In the 2018 Traffic Collision Facts Report, there are about 130,000 individuals injured in truck collisions. This data also includes thousands of people killed in accidents. For this reason, getting truck insurance is already required by the law.
If you are in the trucking business, here’s what you ought to know about trucking insurance:
General liability insurance covers third-party accidents such as customer injuries, property damage, and copyright infringement. It helps in paying for medical, judicial, and funeral expenses.
Cargo insurance covers the cost of goods that were damaged due to fortuitous events while being transported. In cases where goods are lost or stolen, the insurance coverage will answer for their costs.
The coverage pays for the cost of injury due to fire, collision, theft, or vandalism suffered by the policyholder or the truck owner. This is different from general liability insurance, wherein only costs related to third-parties are covered.
By purchasing this policy, you are eligible to use a rental truck if drivers cannot use your company-owned truck after an accident.
An insurance company can offer separate coverage for rental reimbursement and downtime coverage. The latter pays for the rental truck cost, and the former entitles you to receive the lost income if you can’t have the rental truck.
Having trailers that you don’t own will require you to have trail interchange insurance under a trailer interchange agreement. If this trailer gets damages from fire, collision, explosion, or theft, your physical damage won’t pay for it since you don’t own it in the first place. Instead, the trailer interchange pays for the costs.
Truck insurance is costly. Reducing its cost can yield major savings. While there are ways that you can do to achieve a lower premium, some factors are outside of your control. Some of these factors are related to demographics, driving habits, and trucks.
Insurers generally charge more if a driver is too young and with less experience. As to gender, women are not usually linked to road accidents. But some insurers look into another perspective to determine the cost of the insurance.
Insurers are concerned about the overall safety of the vehicle. Trucks with high quality are more likely to qualify for discounts.
A lot of insurers take into account your credit score in determining the insurance rate. Higher scores mean lower premiums. Paying your obligations on time can make a huge difference.
Between a newly purchased vehicle and an older one with issues, the latter is more likely to get involved in an accident. The repair cost is higher too.
Having a bad record might result in higher premiums or worse, not even getting the chance to purchase insurance. Traffic violations, accidents, claims, and other histories of bad driving habits will be part of your record.
If you have written safety policies, you can make the rules clear for every employee. This will enforce your drivers to follow protocols and eventually avoid fines while at work.
Truck insurance companies are also checking your policies. They are particular with risk reduction and management. Once they see that you have a detailed and well-implemented set of policies, you’ll be rewarded with lower insurance premiums.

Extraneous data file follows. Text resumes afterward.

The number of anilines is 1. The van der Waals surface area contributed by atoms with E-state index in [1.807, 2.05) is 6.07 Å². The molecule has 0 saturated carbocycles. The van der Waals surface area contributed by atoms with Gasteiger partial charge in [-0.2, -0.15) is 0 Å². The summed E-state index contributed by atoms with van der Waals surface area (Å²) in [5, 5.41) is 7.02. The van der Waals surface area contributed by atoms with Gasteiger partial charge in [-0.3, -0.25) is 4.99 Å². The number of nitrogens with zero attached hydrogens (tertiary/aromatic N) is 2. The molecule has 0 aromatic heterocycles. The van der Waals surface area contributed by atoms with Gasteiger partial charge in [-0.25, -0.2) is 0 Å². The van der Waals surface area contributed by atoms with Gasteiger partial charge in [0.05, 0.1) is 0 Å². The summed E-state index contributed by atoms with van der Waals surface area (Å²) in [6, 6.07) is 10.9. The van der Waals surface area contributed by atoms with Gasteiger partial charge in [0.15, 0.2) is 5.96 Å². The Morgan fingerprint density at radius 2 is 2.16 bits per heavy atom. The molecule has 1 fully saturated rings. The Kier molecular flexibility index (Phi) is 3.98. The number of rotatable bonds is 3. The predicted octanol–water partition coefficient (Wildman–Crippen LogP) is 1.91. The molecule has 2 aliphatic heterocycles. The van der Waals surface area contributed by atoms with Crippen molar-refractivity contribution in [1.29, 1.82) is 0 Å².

The nature of the drivers’ job is risky. To determine your insurance premiums, insurance companies focus on how you reduce the risks by hiring seasoned drivers. Look for applicants with good driving records, it’s what insurers consider the most.
The cost of the premium depends on your credit score too. So, pay your bills on time to save money on truck insurance.
Rates may differ depending on the model of the vehicle. To understand how much each model is, communicate with an insurance agent first to ask how much a certain truck can cost to insure it.
The purpose of pre-trip inspections is to ensure that your trucks are ready to hit the road. It means that all parts of the trucks are functioning well.
Essential types of truck insurance include Primary Liability Insurance, Physical Damage Coverage, and Motor Truck Cargo Insurance.
Primary Liability Insurance covers damages and injuries to other parties when a commercial truck is involved in an accident.
Physical Damage Coverage offers protection for your own vehicle against loss or damage due to events like accidents, theft, or fire.
Motor Truck Cargo Insurance protects the transporter for their responsibility in the event of damaged or lost freight.
Premiums are determined by factors like the type of cargo, the truck's value, the driver's driving record, the geographical area of operation, and the amount of coverage selected.
Except for the law requirement, there are plenty of reasons why commercial truck insurance is a must for every trucking business and even for owner-operators. It acts as a protection for your cargo and others’ property too. Moreover, It allows you to build the trust of your customers.
Interested in understanding how the fundamentals of truck insurance translate into costs? Explore our informative blog post on average truck insurance cost to gain a comprehensive view of what influences the pricing. It's a perfect companion to this guide, offering practical insights that could affect your decision-making.
As early as today, get the best truck insurance for your business. Review your coverage and customize it to best fit your kind of work.
Get the best insurance advice when you contact Assured Standard today!
Arthur Williamson graduated with a degree in Business and Management at the University of California, Berkeley. He is knowledgeable about what small and big businesses require to keep operations moving.